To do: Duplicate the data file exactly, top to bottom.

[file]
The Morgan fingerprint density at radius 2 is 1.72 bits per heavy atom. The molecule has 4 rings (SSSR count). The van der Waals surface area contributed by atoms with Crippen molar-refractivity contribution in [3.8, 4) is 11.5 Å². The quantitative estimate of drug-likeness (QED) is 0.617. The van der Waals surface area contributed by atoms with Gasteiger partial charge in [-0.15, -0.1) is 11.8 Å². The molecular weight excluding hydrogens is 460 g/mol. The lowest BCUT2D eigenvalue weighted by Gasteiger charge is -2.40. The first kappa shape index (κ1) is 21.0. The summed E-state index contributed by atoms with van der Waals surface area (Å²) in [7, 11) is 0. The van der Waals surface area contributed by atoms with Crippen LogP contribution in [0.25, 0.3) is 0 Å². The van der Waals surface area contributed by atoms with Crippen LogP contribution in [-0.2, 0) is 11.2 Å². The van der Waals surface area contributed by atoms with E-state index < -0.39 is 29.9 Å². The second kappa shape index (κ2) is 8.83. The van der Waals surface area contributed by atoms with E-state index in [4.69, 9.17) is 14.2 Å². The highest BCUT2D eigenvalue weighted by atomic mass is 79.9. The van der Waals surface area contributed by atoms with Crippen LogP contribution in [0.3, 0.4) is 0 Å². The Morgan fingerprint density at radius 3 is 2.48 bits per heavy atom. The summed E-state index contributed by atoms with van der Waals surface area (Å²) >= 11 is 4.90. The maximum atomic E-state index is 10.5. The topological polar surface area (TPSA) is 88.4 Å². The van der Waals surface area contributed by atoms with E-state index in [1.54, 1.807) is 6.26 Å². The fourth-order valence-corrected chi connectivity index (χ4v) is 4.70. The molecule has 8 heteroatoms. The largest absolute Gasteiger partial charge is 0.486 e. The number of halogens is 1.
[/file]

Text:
The Morgan fingerprint density at radius 2 is 1.72 bits per heavy atom. The molecule has 4 rings (SSSR count). The van der Waals surface area contributed by atoms with Crippen molar-refractivity contribution in [3.8, 4) is 11.5 Å². The quantitative estimate of drug-likeness (QED) is 0.617. The van der Waals surface area contributed by atoms with Gasteiger partial charge in [-0.15, -0.1) is 11.8 Å². The molecular weight excluding hydrogens is 460 g/mol. The lowest BCUT2D eigenvalue weighted by Gasteiger charge is -2.40. The first kappa shape index (κ1) is 21.0. The summed E-state index contributed by atoms with van der Waals surface area (Å²) in [7, 11) is 0. The van der Waals surface area contributed by atoms with Crippen LogP contribution in [0.25, 0.3) is 0 Å². The van der Waals surface area contributed by atoms with Crippen LogP contribution in [-0.2, 0) is 11.2 Å². The van der Waals surface area contributed by atoms with E-state index < -0.39 is 29.9 Å². The second kappa shape index (κ2) is 8.83. The van der Waals surface area contributed by atoms with E-state index in [4.69, 9.17) is 14.2 Å². The highest BCUT2D eigenvalue weighted by atomic mass is 79.9. The van der Waals surface area contributed by atoms with Crippen LogP contribution in [0.3, 0.4) is 0 Å². The Morgan fingerprint density at radius 3 is 2.48 bits per heavy atom. The summed E-state index contributed by atoms with van der Waals surface area (Å²) >= 11 is 4.90. The maximum atomic E-state index is 10.5. The topological polar surface area (TPSA) is 88.4 Å². The van der Waals surface area contributed by atoms with E-state index in [1.54, 1.807) is 6.26 Å². The fourth-order valence-corrected chi connectivity index (χ4v) is 4.70. The molecule has 8 heteroatoms. The largest absolute Gasteiger partial charge is 0.486 e. The number of halogens is 1.